Although workers had access to labor courts established to resolve common labor-management disputes, the courts' judgments were not enforced. The courts function under the supervision of the Ministry of Labor and Social Affairs and adjudicate minor conflicts, but unions stated that the process was inefficient. Seven labor courts operated in Port-au-Prince, and in the provinces plaintiffs utilized municipal courts.
The labor code provides for the right to strike, and workers (with the exception of managers, administrators, other heads of establishments, and public utility service workers) exercised this right in practice. The labor code defines public utility service employees as essential workers who "cannot suspend their activities without causing serious harm to public health and security."
There were few public sector strikes during the year, all relating to the failure of government to pay staff in a particular hospital or school, for example, in a timely manner.
There is one export processing zone (EPZ) located in Ouanaminthe, a town on the Dominican border. Legislation governing free trade zones provides that the labor code applies in the EPZs.
c. Prohibition of Forced or Compulsory Labor
The law prohibits forced or compulsory labor, including of children; however, there were reports that such practices occurred (see section 5, Trafficking).
d. Prohibition of Child Labor and Minimum Age for Employment
The minimum employment age in all sectors is 15 years, with the exception of domestic service, for which the minimum is 12 years. There is also a legal provision for employment of children between the ages of 12 and 16 as apprentices. The labor code sets the minimum age for apprenticeships at 14. The law prohibits minors from working under dangerous conditions and prohibits night work in industrial enterprises for minors under 18. Fierce adult competition for jobs ensured child labor was not a factor in the industrial sector, however, children under the age of 15 commonly worked at informal sector jobs to supplement family income. Children also commonly worked with parents on small family farms, although the high unemployment rate among adults kept children from employment on commercial farms in significant numbers. According to the NGO Haitian Coalition for the Defense of the Rights of the Child, children worked primarily in domestic labor as restaveks, however, some worked on the street as vendors or beggars, and some were involved in prostitution.
Labor laws require anyone who employs a child as a domestic to obtain a permit from the Ministry of Labor and Social Affairs' Social Welfare and Research Institute (IBESR) and to ensure the overall welfare of the child until he or she reaches 15 years of age. Additionally the law requires that restaveks 15 years of age and older be paid not less than one half the amount paid to an adult servant hired to perform similar work, in addition to room and board. To avoid this obligation, employers dismissed many restaveks before they reached that age.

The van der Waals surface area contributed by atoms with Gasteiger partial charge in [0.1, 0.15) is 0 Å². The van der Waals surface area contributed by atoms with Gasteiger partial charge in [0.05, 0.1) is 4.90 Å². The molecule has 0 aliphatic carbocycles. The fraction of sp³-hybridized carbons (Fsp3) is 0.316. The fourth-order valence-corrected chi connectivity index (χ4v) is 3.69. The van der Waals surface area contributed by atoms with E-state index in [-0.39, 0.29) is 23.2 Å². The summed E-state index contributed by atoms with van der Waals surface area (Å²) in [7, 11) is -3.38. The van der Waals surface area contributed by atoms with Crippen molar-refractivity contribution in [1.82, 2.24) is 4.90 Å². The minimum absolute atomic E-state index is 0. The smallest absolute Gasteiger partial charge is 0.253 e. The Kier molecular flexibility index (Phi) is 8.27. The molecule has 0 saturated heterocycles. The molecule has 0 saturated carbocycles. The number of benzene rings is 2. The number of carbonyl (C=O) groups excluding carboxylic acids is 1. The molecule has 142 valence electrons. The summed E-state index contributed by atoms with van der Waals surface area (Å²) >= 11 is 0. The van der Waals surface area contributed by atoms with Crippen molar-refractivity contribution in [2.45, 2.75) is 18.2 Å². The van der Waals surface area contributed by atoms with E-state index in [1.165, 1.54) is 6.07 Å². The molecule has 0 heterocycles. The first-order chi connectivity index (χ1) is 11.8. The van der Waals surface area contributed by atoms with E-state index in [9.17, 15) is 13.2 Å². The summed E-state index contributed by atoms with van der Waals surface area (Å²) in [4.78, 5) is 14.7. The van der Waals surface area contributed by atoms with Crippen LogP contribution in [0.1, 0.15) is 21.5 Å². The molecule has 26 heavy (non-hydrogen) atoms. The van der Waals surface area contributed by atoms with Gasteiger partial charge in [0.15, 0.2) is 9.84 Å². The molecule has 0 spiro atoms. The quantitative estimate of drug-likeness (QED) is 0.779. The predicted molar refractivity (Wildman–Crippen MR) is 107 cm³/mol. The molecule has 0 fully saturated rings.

Although the government designated IBESR to implement and enforce child labor laws and regulations, resources were inadequate to fund programs to investigate exploitative child labor cases throughout the country.
e. Acceptable Conditions of Work
The legal minimum daily wage, which was approximately $1.84 (70 gourdes), was established by the Tripartite Commission of Salaried Workers whose six members are appointed by the president (two representatives each of labor, employers, and government). This wage did not provide a decent standard of living for a worker and family. Some workers were paid on a piece-rate basis and earned more than the minimum wage. The majority of citizens worked in the informal sector and subsistence agriculture where minimum wage legislation does not apply and daily wages of $0.40 (15 gourdes) were common. Many women worked as domestic employees, where minimum wage legislation also does not apply.
The law sets the standard workday at eight hours and the workweek at 48 hours, with 24 hours of rest on Sunday. The law was not effectively enforced, particularly for HNP officers who worked 12-hour shifts six days per week. There is no provision for the payment of overtime.
The law also establishes minimum health and safety regulations. The industrial and assembly sectors largely observed these guidelines, but the Ministry of Labor and Social Affairs did not enforce them effectively. There were no formal data, but unions alleged that job-related injuries were prevalent in the construction industry and public works sectors. Although they have the legal right to do so, in practice, workers were not able to exercise the right to remove themselves from dangerous work situations without jeopardy to continued employment. Fifty percent of the population was unemployed.